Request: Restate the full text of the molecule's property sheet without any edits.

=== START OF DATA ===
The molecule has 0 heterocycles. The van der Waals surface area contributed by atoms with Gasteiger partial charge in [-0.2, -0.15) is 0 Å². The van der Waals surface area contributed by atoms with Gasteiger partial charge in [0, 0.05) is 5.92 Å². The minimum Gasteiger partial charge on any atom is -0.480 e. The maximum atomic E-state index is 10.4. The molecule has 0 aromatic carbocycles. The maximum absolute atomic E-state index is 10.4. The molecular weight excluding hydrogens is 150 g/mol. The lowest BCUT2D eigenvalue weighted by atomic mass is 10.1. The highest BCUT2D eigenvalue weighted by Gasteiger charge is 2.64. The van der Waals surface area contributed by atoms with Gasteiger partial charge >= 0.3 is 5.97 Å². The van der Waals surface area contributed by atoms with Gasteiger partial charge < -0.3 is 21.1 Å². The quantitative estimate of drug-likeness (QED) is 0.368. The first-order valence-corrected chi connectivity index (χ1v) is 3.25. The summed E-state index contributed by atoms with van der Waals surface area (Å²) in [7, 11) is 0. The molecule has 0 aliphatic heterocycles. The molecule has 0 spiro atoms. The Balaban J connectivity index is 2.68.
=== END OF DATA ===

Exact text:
The molecule has 0 heterocycles. The van der Waals surface area contributed by atoms with Gasteiger partial charge in [-0.2, -0.15) is 0 Å². The van der Waals surface area contributed by atoms with Gasteiger partial charge in [0, 0.05) is 5.92 Å². The minimum Gasteiger partial charge on any atom is -0.480 e. The maximum atomic E-state index is 10.4. The molecule has 0 aromatic carbocycles. The maximum absolute atomic E-state index is 10.4. The molecular weight excluding hydrogens is 150 g/mol. The lowest BCUT2D eigenvalue weighted by atomic mass is 10.1. The highest BCUT2D eigenvalue weighted by Gasteiger charge is 2.64. The van der Waals surface area contributed by atoms with Gasteiger partial charge >= 0.3 is 5.97 Å². The van der Waals surface area contributed by atoms with Gasteiger partial charge < -0.3 is 21.1 Å². The quantitative estimate of drug-likeness (QED) is 0.368. The first-order valence-corrected chi connectivity index (χ1v) is 3.25. The summed E-state index contributed by atoms with van der Waals surface area (Å²) in [7, 11) is 0. The molecule has 0 aliphatic heterocycles. The molecule has 0 spiro atoms. The Balaban J connectivity index is 2.68.